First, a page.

A fundamental aspect of first century culture is that of honour and shame. A person’s (read man’s) position in society was entirely dependent on what others thought of him and there was a strict code that governed the interaction of equals and that between those who were not of equal status. Honour was ascribed (a matter of birth) or acquired (bestowed by virtue of some act such as service to the Emperor that a person performed.) Whether ascribed or acquired, honour had to be carefully guarded if a person was to maintain their position in the court of public opinion.

The beheading of John the Baptist fits into this picture of honour and shame. Having made a promise in front of his guests, Herod would have been publically shamed if he hadn’t given his stepdaughter what she requested. Being deposed from the best place at a dinner party (Luke 14:7) would be equally embarrassing for a person who had taken the higher place. When Jesus argued with and confronted the Pharisees and scribes, Jesus was in effect, challenging their honour. When he bested them in debate they were publically humiliated – unable to maintain their position of authority in the eyes of the crowds. In order to restore their honour, they had to find ways to expose and humiliate Jesus.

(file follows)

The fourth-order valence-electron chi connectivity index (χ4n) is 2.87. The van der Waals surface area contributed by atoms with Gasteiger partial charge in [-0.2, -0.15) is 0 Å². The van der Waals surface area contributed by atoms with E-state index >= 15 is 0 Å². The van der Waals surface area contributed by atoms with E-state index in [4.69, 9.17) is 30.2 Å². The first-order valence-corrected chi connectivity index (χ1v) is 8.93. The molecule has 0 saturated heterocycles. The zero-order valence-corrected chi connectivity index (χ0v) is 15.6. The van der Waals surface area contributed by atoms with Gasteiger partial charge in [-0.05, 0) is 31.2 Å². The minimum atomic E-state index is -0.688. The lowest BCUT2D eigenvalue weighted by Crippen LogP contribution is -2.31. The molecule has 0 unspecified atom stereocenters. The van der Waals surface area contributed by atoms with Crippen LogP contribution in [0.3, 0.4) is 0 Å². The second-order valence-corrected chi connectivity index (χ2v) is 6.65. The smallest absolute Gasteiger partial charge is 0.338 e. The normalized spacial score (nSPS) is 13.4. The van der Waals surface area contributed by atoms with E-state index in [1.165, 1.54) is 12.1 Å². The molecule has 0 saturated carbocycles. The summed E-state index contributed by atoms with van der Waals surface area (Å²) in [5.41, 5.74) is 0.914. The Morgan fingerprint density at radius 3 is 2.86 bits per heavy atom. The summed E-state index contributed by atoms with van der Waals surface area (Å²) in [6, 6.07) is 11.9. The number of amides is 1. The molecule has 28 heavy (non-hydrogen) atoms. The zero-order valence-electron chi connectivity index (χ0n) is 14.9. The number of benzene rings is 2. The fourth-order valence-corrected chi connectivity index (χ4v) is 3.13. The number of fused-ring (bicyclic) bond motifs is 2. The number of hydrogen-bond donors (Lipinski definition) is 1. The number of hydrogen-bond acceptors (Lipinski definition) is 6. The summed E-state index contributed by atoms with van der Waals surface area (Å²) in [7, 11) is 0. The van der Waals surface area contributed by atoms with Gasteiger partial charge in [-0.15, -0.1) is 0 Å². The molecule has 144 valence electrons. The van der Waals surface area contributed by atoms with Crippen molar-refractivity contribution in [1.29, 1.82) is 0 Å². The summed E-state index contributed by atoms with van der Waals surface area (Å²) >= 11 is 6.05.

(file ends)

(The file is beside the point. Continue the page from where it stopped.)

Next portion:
Associated with the culture of honour and shame is that of the collective personality. In our individualistic world, it is difficult for us to understand that a person in the first century did not see themselves apart from their family and the community in which they lived. The action of one member of the family impacted positively or negatively on the family as a whole, which was why it was so important for the head of a household to have firm control over his family and their public and private behaviour[1].